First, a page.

By Sofia Jesus
Do this, do that. Find stability, keep stability. Follow. Join or else. Be like. Likewise. Like less. Keep it all in. Keep it all out. Don’t think. Do thank. Sighs… Have we all lost our minds?
Alike (2015), written and directed by Spain’s Daniel Martínez Lara and Rafa Cano Méndez, is a short animation film about the importance of nurturing creativity. With two main characters — that appear to be father and son — and without any dialogues, the film speaks to us through music and colours.
There’s a man playing violin everyday under a tree, in the middle of a city’s busy street — he and the tree are colourful against the pale background of urban routine. The kid, on his way to school, wants to stop there everyday to watch the man play, as eagerly and joyfully as he wants to draw what he feels like in school. But everyday his father makes him hurry for school; and everyday his teacher rejects his drawings as he should be writing the alphabet instead.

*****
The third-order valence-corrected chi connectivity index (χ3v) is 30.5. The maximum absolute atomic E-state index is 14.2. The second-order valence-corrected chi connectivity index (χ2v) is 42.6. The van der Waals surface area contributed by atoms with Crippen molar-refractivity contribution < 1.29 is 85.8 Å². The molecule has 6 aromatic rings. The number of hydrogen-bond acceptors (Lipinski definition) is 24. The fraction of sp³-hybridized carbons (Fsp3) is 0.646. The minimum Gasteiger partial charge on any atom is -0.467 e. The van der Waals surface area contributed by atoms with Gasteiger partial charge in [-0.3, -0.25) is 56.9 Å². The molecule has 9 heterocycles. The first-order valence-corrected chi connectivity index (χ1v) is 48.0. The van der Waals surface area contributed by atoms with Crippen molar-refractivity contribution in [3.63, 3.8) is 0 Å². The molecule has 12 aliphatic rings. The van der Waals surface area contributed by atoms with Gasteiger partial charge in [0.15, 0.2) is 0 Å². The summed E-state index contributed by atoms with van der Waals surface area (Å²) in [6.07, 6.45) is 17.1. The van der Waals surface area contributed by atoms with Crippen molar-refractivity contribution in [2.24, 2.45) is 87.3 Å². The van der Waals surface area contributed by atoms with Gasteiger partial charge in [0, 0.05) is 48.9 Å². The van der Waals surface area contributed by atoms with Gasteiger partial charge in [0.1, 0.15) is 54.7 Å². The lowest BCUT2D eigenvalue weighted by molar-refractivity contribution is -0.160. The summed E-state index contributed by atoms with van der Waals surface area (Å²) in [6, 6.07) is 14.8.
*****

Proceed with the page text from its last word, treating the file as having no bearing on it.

Everyday the father turns gradually grey sitting at his desk at work; and everyday the man turns back to a happy blue when he picks up his child from school and they hug each other.
But the kid who used to look joyful at his desk in school, eventually starts to feel sad, disappointed, frustrated perhaps, as his creative impulses keep being restrained — be alike, be alike, be alike; and the father feels it when he hugs him, that happy blue becoming more and more difficult to return.
The father decides to act. Even if he is looked at as crazy by people on the street. It doesn’t matter. It is the happy gaze from his son he is looking for. And — spoil here — he gets it. Because it really is as simple as that to find happiness.
[Have you noticed how only one letter separates Alike from Alive?]
We are more than what keeps us busy all day, a friend of mine used to say. It is a pity we tend to forget it. Moreover, it is a pity we seldom have the courage to change what keeps us busy all day — carpe diem, take a walk on the wild side, you only live once may be cliches, I know, but they exist for a reason.
For reasons of mine, today, more than in any other day, this matters. I hope it matters to you too. But more than that: I hope you do something about it. As I have. And somehow always will. Against the tide. With a little help from my friends.
Directors: Daniel Martínez Lara and Rafa Cano Méndez